Fall 2018 eNewsletter


Harmful Algal Blooms in Lake Superior

The 2012 flood of the Nemadji and St. Louis rivers (near Duluth, Minnesota) delivered an unprecedented sediment and phosphorus load to Lake Superior. Since then, major changes have been documented in the ecosystem along Lake Superior’s southwestern shoreline near the Apostle Islands, including the occurrence of harmful algal blooms.

Alongside the National Park Service, Kaitlin Reinl (right) and Sandra Brovold (left) are on their way to Lake Superior’s Apostle Island Sea Caves for sampling. Photo Credit: Kait Reinl.

During the summer of 2018, Lake Superior experienced a cyanoHAB (harmful algal blooms consisting of cyanobacteria), which some are saying is the largest bloom to ever be recorded in this area. The extensive bloom was spotted in August and is believed to have been stimulated by storm runoff and flooding. Typically, algae growth is limited by nutrients in the water, specifically nitrogen and phosphorus. However, with more storm and flood events occurring, more of these nutrients make it into the water and fuel algal growth. As Lake Superior continues to warm and high intensity precipitation events occur more frequently, the emergence of harmful algal blooms (HABs) is likely to intensify and may threaten Lake Superior fisheries, tourism, and potentially even public health.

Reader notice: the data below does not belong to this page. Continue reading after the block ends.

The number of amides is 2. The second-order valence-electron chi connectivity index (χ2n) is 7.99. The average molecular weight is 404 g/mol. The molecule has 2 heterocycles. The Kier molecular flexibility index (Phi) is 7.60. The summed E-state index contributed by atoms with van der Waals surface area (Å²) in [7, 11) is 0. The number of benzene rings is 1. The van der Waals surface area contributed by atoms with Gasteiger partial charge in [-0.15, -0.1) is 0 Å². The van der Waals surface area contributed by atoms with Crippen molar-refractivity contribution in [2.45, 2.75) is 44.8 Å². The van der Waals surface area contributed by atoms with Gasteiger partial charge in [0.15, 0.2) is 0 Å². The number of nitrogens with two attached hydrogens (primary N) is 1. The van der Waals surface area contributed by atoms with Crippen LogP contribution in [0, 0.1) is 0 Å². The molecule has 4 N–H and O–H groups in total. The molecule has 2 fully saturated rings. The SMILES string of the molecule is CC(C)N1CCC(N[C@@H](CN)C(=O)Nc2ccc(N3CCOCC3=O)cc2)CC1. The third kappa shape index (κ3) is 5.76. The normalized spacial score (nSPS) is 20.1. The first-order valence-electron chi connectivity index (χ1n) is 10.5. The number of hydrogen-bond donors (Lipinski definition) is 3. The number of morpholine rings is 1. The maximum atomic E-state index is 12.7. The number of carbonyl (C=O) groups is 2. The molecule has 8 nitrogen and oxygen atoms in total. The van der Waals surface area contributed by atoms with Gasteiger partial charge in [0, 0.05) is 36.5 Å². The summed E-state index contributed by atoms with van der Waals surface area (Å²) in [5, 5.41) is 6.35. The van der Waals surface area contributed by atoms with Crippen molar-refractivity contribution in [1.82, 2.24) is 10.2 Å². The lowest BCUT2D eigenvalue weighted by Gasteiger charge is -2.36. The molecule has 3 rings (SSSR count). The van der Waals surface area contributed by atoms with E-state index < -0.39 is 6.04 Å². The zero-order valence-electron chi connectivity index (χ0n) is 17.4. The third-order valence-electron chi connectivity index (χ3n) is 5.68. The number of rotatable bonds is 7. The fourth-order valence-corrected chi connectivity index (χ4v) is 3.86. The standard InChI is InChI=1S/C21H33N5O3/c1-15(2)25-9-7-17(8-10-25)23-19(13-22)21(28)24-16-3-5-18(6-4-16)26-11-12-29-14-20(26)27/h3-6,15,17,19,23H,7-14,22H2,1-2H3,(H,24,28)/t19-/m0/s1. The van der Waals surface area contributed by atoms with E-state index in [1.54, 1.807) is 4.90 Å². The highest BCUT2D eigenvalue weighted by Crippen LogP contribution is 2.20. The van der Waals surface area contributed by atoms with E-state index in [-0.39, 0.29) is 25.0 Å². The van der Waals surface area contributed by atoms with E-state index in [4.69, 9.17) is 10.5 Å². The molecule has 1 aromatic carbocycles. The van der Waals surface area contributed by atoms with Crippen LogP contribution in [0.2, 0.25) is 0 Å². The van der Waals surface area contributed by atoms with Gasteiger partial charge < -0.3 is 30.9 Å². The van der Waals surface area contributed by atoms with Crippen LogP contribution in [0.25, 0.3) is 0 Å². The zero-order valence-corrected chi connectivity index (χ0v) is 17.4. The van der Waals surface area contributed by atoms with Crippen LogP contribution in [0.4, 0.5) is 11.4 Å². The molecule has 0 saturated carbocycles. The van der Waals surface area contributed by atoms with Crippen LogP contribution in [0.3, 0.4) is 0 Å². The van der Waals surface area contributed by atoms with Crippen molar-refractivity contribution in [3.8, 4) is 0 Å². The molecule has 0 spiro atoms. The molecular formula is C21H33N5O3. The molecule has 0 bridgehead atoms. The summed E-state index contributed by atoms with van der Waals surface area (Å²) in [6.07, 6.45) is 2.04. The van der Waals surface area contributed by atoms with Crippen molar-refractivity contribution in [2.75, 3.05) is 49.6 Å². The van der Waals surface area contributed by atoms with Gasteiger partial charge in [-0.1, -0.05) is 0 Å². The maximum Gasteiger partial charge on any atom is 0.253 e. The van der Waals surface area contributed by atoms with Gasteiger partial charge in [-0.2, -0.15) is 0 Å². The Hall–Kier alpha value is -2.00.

“The Apostle Island region relies heavily on the recreation and tourism that Lake Superior provides,” says Kaitlin Reinl. “Citizens in the area are very concerned about the emergence of these blooms, and are eager to provide information and assistance to managers and scientists in an effort to understand what is causing them and if they are toxic. In this case, our team has confirmed that Lake Superior’s August 2018 cyanoHAB was negative for toxins.”